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Iraq Coalition: Eritrea, State no

US citizen could find on a map?


Re-elect George Bush based on World Leadership?

September 7, 2004 - One cannot help but listen with amusement as the President continuously insists he must be re-elected, so America can continue to “lead” the world.  Such a statement causes a person to wonder just whom it is George Bush intends to lead?  In order to lead there must be those willing to follow, and of that there are only but a few and even then without enthusiasm. 


Bush speaks proudly of his so called “Coalition of the Willing” but it was a group that made up less than 15% of the worlds 193 recognized nations.  Last anyone checked it was pretty hard to lead anything and especially the world, when all you have is the support of a small minority. 


Of the 30 original members of the Willing, Spain and the Philippines have had all they could take of Bush’s leadership and they bolted.  Neither waited for the door to hit them on the way out, nor did they bother with the formality of saying “good bye” when they went.  Honduras, the Dominican Republic, Norway and Kazakhstan have either, or are in the process of withdrawing their troops.  So now, Bush’s world leadership applies to about 12% of known nations. 


Of the remaining:  Eritrea, no U.S. citizen could find it on a map, ratified a constitution in 1997, but never bothered to put it into effect and elections have been put on hold indefinitely.  Albania is almost, so it seems, a democracy?  It is listed by the CIA as an emerging democracy.  Uzbekistan doesn’t even bother to pretend to be a democracy.  Their leader often makes Stalin look like a liberal.


Even two countries that some in the United States might actually be able to find on a world map -- Britain and Italy – do not want to be around, much less led by our nation.  According to Pew Research Center, only 48% of British people have a favorable view of the Untied States, which is down from 83% in 1999.  A stunning 34% of Italians view us favorably and that too has decreased since 1999, when 76% held that view. 


As for maintaining joint security and diplomatic ties, only 40% of British people believe they should remain close to the United States and 48% think they should be more independent.  In Italy, 30% think they should have strong security and diplomatic ties to us and 63% prefer to be more independent.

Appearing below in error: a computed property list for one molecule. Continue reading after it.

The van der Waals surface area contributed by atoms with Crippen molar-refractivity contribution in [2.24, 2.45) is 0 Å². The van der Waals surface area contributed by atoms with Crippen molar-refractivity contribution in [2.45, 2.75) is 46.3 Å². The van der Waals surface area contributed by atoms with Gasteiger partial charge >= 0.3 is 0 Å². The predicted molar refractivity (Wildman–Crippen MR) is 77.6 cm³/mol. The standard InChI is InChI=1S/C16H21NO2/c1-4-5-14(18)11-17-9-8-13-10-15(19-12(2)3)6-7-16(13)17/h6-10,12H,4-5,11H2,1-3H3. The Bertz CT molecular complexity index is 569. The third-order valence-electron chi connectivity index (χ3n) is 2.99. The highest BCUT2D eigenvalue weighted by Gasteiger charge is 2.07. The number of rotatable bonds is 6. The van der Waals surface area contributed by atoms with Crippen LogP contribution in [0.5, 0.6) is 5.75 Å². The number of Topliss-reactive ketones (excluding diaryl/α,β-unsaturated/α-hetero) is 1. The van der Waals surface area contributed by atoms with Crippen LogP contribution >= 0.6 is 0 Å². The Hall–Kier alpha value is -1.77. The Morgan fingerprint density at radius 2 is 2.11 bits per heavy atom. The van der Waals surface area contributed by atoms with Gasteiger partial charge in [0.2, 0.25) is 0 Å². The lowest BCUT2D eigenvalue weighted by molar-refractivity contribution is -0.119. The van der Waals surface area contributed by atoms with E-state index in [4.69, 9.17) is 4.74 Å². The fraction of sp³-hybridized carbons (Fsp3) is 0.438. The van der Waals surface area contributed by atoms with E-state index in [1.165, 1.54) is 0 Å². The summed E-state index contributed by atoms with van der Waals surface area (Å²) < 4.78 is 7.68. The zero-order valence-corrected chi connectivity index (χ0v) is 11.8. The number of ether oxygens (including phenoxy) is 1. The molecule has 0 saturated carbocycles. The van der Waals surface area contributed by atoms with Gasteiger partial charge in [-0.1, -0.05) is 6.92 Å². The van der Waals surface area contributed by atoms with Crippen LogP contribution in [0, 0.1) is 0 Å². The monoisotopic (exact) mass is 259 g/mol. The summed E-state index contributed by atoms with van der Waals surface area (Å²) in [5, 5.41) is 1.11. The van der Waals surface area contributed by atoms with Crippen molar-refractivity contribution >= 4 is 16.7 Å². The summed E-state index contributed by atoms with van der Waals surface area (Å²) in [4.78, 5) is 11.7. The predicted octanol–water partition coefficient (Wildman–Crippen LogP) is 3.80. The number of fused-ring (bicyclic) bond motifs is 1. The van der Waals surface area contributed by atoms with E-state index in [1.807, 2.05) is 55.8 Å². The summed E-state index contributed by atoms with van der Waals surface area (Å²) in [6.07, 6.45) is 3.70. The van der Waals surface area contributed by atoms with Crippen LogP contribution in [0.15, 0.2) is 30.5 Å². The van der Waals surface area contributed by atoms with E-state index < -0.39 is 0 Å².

With results like those found in Britain and Italy, it doesn’t seem very likely that those two countries will be following Bush too far for too long.  All told, Bush is able to lead about 16% of the world’s democratic nations and 11% of all nations.  Not exactly an overwhelming display of enthusiasm for Bush’s, or our world leadership.  These certainly are not the sort of figures that would lead one to proclaim him-self leader of the world. 


Bush is fond of saying nobody should speak poorly about the countries he managed to lead into war, because doing so is disrespectful of those nations.  Well, nobody knows for sure what it will cost U.S. taxpayers for countries like Mongolia, Azerbaijan, Tonga, Moldova, Macedonia, New Zealand, Latvia, Slovakia, Lithuania, Portugal, Georgia and the Czech Republic – a full 40% of the coalition members -- to contribute their symbolic average troop force of 99 people.  What is likely however, is that it will be too much for the token gesture that allows Bush to claim those nations as being under his leadership. 


If Bush thinks the American people need to re-elect him so we can lead the world, he had better find a world that he can lead.  Maybe that is why he is in such a hurry to get us to Mars?  Somewhere out there in the Universe there may be a world willing to be led by and follow George W. Bush, but it certainly isn’t this world. Commentary by August Keso, Washington Dispatch.

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